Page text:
© 2015 KPMG International Cooperative (“KPMG International”), a Swiss entity. Member firms of the KPMG network of independent firms are affiliated with KPMG International. KPMG International provides no client services. No member firm has any authority to obligate or bind KPMG International or any other member firm vis-à-vis third parties, nor does KPMG International have any such authority to obligate or bind any member firm. All rights reserved.

    The KPMG name, logo and “cutting through complexity” are registered trademarks or trademarks of KPMG International.

    Designed by Evalueserve. Publication date: September 2015

    kpmg.com

    1 Global Shipping: Any Port in a Storm?, PIMCO, May 20122 European banks resume lending to shipping companies, Seanews, December 30, 2014 3 European banks resume lending to shipping companies, Seanews, December 30, 2014 4 An introduction to Basel III - its consequences for lending, NRF, October 20105 Shipping industry anchors itself in the capital markets, Ft.com, March 31, 20156 Restructuring in the shipping industry, Ferrier Hodgson, July 20147 KPMG Insights, 20158 Top 10 in ship finance, Lloyd’s List, 20149 ECA’s Role in Shipping Finance, Transport Finance Department, March 201510 Shipping finance: a new model for a new market, Citigroup, February 24, 201411 CMA CGM in US$1 bn deal with Export-Import Bank of China, Maritime Intel, July 3, 2015 12 Shipping markets and finance, Critter Alert, 3Q, 201213 Shipping markets and finance, Critter Alert, 3Q, 201214 CEXIM OFFSHORE FINANCE, CEXIM, June 25, 2015 15 Shipping industry anchors itself in the capital markets, Ft.com, March 31, 201516 KPMG analysis (Bloomberg data), 201517 Private Equity’s Bet on Shipping Falters as Deal Boom Ends, Bloomberg, April 9, 2015 18 Oaktree Nears $10 Billion Finish Line for Distressed Debt Funds, WSJ, April 10, 2015 19 KEY SHIPPING MOVES BY PRIVATE FUNDS, Lloyd’s List, 2014 20 A changing seascape in shipping finance and the capital structure of vessel ownership, Cayman Financial Review, October 31, 2014 21 KEY SHIPPING MOVES BY PRIVATE FUNDS, Lloyd’s List, 2014 22 Shipping industry faces shake up as private equity unwinds bets, Reuters, March 3, 2015 23 Private equity-funded vessel splurge fuels risk to shipping sector, Reuters, May 9, 2014 24 KPMG Insights, 201525 Shipping goes to Asia, HSH Nordbank, February 201526 Hapag-Lloyd and CSAV agree to merge and create the fourth largest container shipping company, Hapag-Lloyd Press Release, April 16, 2014 27 Business - Ocean Three: A new three-party alliance, CMA CGM, 2015 28 Ocean Three alliance formed, JOC, September 9, 2014 29 Shipping Industry Consolidation Set to Continue, Says CMA CGM Executive, WSJ, December 3, 2014 30 HSH to work with Korea Eximbank, Lloyd’s List, May 13, 2015 31 Bank ship finance to bounce back in 2016, says Petrofin, Lloyd’s List, January 27, 201532 European banks resume lending to shipping companies, Seanews, December 30, 2014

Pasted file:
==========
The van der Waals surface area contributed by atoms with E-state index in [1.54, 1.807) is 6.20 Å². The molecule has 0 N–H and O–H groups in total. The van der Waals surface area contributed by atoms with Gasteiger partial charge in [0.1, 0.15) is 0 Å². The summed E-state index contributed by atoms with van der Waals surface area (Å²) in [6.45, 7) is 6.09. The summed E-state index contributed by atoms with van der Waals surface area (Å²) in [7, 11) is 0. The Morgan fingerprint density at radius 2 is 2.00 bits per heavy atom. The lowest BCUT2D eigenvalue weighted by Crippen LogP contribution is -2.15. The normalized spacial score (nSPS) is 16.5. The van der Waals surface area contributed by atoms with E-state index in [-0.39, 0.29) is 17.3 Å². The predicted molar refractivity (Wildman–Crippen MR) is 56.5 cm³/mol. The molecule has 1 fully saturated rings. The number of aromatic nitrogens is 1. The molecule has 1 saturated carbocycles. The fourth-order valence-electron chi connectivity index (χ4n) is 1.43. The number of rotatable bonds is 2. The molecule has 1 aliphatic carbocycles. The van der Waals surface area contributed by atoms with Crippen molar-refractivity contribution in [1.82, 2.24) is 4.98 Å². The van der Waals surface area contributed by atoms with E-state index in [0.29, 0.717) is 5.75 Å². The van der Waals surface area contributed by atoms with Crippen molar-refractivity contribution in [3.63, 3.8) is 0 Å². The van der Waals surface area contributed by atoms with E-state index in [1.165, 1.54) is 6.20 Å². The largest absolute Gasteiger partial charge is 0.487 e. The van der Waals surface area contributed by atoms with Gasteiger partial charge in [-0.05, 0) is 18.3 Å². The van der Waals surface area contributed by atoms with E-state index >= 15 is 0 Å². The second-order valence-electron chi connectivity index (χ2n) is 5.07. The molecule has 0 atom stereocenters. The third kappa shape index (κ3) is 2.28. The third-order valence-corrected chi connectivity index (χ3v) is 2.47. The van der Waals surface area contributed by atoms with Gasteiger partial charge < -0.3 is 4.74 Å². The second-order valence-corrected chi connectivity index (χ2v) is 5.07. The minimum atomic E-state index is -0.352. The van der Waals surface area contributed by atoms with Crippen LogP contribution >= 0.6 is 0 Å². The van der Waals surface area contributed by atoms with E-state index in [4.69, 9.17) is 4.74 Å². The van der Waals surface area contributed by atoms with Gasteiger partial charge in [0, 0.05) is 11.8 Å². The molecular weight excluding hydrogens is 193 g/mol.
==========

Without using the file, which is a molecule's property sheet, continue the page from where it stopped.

Source

    Dr Steffen Wagner Global Chair, Transport and Leisure T: + 49 69 9587 1507 E: [email protected]

    Hartmut Heckert Global Head of Shipping T: + 49 40 320 15 5307 E: [email protected]

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    3 November 2015, Hamburgwww.kpmg.com/GSC2015